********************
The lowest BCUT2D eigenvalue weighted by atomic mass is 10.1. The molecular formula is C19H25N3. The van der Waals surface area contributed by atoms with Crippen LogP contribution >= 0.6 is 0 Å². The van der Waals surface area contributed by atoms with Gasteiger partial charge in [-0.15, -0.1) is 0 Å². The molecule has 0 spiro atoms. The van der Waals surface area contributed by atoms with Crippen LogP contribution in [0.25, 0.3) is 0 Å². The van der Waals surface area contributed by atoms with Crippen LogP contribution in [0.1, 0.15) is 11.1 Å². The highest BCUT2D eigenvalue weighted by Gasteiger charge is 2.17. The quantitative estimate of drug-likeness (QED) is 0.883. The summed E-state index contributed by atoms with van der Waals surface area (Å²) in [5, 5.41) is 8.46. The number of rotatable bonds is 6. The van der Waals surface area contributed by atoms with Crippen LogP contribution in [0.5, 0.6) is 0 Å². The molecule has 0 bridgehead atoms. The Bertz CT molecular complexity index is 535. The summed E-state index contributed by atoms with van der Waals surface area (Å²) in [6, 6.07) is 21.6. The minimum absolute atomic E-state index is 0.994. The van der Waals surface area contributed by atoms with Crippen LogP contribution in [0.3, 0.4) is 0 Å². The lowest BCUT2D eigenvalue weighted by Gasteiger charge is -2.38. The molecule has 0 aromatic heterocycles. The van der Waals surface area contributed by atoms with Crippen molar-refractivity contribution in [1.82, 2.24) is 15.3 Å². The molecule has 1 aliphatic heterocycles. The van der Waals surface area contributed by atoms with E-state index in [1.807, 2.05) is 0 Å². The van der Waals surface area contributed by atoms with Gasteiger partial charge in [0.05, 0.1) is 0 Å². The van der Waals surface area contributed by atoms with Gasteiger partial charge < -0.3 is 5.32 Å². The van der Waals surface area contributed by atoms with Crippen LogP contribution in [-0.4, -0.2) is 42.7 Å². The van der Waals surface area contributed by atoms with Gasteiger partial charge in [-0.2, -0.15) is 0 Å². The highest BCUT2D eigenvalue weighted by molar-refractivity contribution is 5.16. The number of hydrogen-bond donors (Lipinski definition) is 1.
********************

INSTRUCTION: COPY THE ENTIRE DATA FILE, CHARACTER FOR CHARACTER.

The lowest BCUT2D eigenvalue weighted by atomic mass is 10.1. The molecular formula is C19H25N3. The van der Waals surface area contributed by atoms with Crippen LogP contribution >= 0.6 is 0 Å². The van der Waals surface area contributed by atoms with Gasteiger partial charge in [-0.15, -0.1) is 0 Å². The molecule has 0 spiro atoms. The van der Waals surface area contributed by atoms with Crippen LogP contribution in [0.25, 0.3) is 0 Å². The van der Waals surface area contributed by atoms with Crippen LogP contribution in [0.1, 0.15) is 11.1 Å². The highest BCUT2D eigenvalue weighted by Gasteiger charge is 2.17. The quantitative estimate of drug-likeness (QED) is 0.883. The summed E-state index contributed by atoms with van der Waals surface area (Å²) in [5, 5.41) is 8.46. The number of rotatable bonds is 6. The van der Waals surface area contributed by atoms with Crippen LogP contribution in [0.5, 0.6) is 0 Å². The molecule has 0 bridgehead atoms. The Bertz CT molecular complexity index is 535. The summed E-state index contributed by atoms with van der Waals surface area (Å²) in [6, 6.07) is 21.6. The minimum absolute atomic E-state index is 0.994. The van der Waals surface area contributed by atoms with Crippen LogP contribution in [0.3, 0.4) is 0 Å². The lowest BCUT2D eigenvalue weighted by Gasteiger charge is -2.38. The molecule has 0 aromatic heterocycles. The van der Waals surface area contributed by atoms with Crippen molar-refractivity contribution in [1.82, 2.24) is 15.3 Å². The molecule has 1 aliphatic heterocycles. The van der Waals surface area contributed by atoms with E-state index in [1.807, 2.05) is 0 Å². The van der Waals surface area contributed by atoms with Gasteiger partial charge in [0.05, 0.1) is 0 Å². The van der Waals surface area contributed by atoms with Gasteiger partial charge < -0.3 is 5.32 Å². The van der Waals surface area contributed by atoms with Crippen LogP contribution in [-0.4, -0.2) is 42.7 Å². The van der Waals surface area contributed by atoms with Gasteiger partial charge in [-0.2, -0.15) is 0 Å². The highest BCUT2D eigenvalue weighted by molar-refractivity contribution is 5.16. The number of hydrogen-bond donors (Lipinski definition) is 1.